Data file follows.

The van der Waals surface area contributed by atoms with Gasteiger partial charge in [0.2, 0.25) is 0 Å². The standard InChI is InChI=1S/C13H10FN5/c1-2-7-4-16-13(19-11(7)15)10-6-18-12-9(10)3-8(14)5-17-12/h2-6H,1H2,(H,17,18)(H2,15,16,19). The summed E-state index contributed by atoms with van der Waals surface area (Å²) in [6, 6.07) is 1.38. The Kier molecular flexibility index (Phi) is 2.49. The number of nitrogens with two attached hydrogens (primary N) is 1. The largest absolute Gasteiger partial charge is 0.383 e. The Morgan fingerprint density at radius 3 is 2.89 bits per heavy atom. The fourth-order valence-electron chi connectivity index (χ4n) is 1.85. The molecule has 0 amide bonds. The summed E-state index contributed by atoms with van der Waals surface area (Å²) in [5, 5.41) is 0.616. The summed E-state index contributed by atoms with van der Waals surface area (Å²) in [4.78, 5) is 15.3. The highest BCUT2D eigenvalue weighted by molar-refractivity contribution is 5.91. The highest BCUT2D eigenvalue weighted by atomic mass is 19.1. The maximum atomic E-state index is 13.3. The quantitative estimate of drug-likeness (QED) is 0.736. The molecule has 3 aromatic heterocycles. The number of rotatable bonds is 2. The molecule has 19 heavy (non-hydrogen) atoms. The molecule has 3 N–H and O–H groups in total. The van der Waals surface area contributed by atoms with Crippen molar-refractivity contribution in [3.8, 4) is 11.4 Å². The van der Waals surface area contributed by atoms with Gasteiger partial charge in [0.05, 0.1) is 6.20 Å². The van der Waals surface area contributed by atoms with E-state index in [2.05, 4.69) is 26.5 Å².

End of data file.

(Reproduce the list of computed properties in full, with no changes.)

The van der Waals surface area contributed by atoms with Gasteiger partial charge in [0.2, 0.25) is 0 Å². The standard InChI is InChI=1S/C13H10FN5/c1-2-7-4-16-13(19-11(7)15)10-6-18-12-9(10)3-8(14)5-17-12/h2-6H,1H2,(H,17,18)(H2,15,16,19). The summed E-state index contributed by atoms with van der Waals surface area (Å²) in [6, 6.07) is 1.38. The Kier molecular flexibility index (Phi) is 2.49. The number of nitrogens with two attached hydrogens (primary N) is 1. The largest absolute Gasteiger partial charge is 0.383 e. The Morgan fingerprint density at radius 3 is 2.89 bits per heavy atom. The fourth-order valence-electron chi connectivity index (χ4n) is 1.85. The molecule has 0 amide bonds. The summed E-state index contributed by atoms with van der Waals surface area (Å²) in [5, 5.41) is 0.616. The summed E-state index contributed by atoms with van der Waals surface area (Å²) in [4.78, 5) is 15.3. The highest BCUT2D eigenvalue weighted by molar-refractivity contribution is 5.91. The highest BCUT2D eigenvalue weighted by atomic mass is 19.1. The maximum atomic E-state index is 13.3. The quantitative estimate of drug-likeness (QED) is 0.736. The molecule has 3 aromatic heterocycles. The number of rotatable bonds is 2. The molecule has 19 heavy (non-hydrogen) atoms. The molecule has 3 N–H and O–H groups in total. The van der Waals surface area contributed by atoms with Crippen molar-refractivity contribution in [3.8, 4) is 11.4 Å². The van der Waals surface area contributed by atoms with Gasteiger partial charge in [0.05, 0.1) is 6.20 Å². The van der Waals surface area contributed by atoms with E-state index in [2.05, 4.69) is 26.5 Å².